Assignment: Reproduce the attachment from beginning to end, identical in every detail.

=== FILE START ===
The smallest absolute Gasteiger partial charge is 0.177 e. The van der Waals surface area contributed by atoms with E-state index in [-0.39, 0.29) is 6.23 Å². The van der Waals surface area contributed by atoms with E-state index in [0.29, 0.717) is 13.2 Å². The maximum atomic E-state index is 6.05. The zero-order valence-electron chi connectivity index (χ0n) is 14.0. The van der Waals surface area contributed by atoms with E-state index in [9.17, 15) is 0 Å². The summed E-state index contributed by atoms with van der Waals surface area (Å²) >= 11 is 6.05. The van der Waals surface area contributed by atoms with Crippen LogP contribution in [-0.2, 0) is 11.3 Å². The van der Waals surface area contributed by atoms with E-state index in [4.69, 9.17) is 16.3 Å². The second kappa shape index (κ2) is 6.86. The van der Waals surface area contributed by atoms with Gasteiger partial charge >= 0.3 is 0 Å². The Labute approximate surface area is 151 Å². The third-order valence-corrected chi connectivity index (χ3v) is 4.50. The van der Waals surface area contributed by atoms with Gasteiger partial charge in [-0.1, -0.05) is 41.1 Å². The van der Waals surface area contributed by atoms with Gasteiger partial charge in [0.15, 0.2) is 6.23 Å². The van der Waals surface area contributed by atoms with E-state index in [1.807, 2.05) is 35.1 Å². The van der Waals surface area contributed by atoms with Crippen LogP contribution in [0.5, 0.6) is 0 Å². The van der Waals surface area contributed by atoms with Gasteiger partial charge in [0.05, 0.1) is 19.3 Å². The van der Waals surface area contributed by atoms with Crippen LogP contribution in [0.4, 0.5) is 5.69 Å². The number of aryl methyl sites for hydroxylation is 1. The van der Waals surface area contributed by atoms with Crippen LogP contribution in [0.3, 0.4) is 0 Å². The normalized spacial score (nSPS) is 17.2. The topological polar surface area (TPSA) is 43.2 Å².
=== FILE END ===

The smallest absolute Gasteiger partial charge is 0.177 e. The van der Waals surface area contributed by atoms with E-state index in [-0.39, 0.29) is 6.23 Å². The van der Waals surface area contributed by atoms with E-state index in [0.29, 0.717) is 13.2 Å². The maximum atomic E-state index is 6.05. The zero-order valence-electron chi connectivity index (χ0n) is 14.0. The van der Waals surface area contributed by atoms with E-state index in [9.17, 15) is 0 Å². The summed E-state index contributed by atoms with van der Waals surface area (Å²) >= 11 is 6.05. The van der Waals surface area contributed by atoms with Crippen LogP contribution in [-0.2, 0) is 11.3 Å². The van der Waals surface area contributed by atoms with E-state index in [4.69, 9.17) is 16.3 Å². The second kappa shape index (κ2) is 6.86. The van der Waals surface area contributed by atoms with Gasteiger partial charge >= 0.3 is 0 Å². The Labute approximate surface area is 151 Å². The third-order valence-corrected chi connectivity index (χ3v) is 4.50. The van der Waals surface area contributed by atoms with Gasteiger partial charge in [-0.1, -0.05) is 41.1 Å². The van der Waals surface area contributed by atoms with Gasteiger partial charge in [0.15, 0.2) is 6.23 Å². The van der Waals surface area contributed by atoms with E-state index in [1.807, 2.05) is 35.1 Å². The van der Waals surface area contributed by atoms with Crippen LogP contribution in [0.5, 0.6) is 0 Å². The van der Waals surface area contributed by atoms with Gasteiger partial charge in [0.05, 0.1) is 19.3 Å². The van der Waals surface area contributed by atoms with Crippen LogP contribution in [0.4, 0.5) is 5.69 Å². The number of aryl methyl sites for hydroxylation is 1. The van der Waals surface area contributed by atoms with Crippen LogP contribution in [0.3, 0.4) is 0 Å². The normalized spacial score (nSPS) is 17.2. The topological polar surface area (TPSA) is 43.2 Å².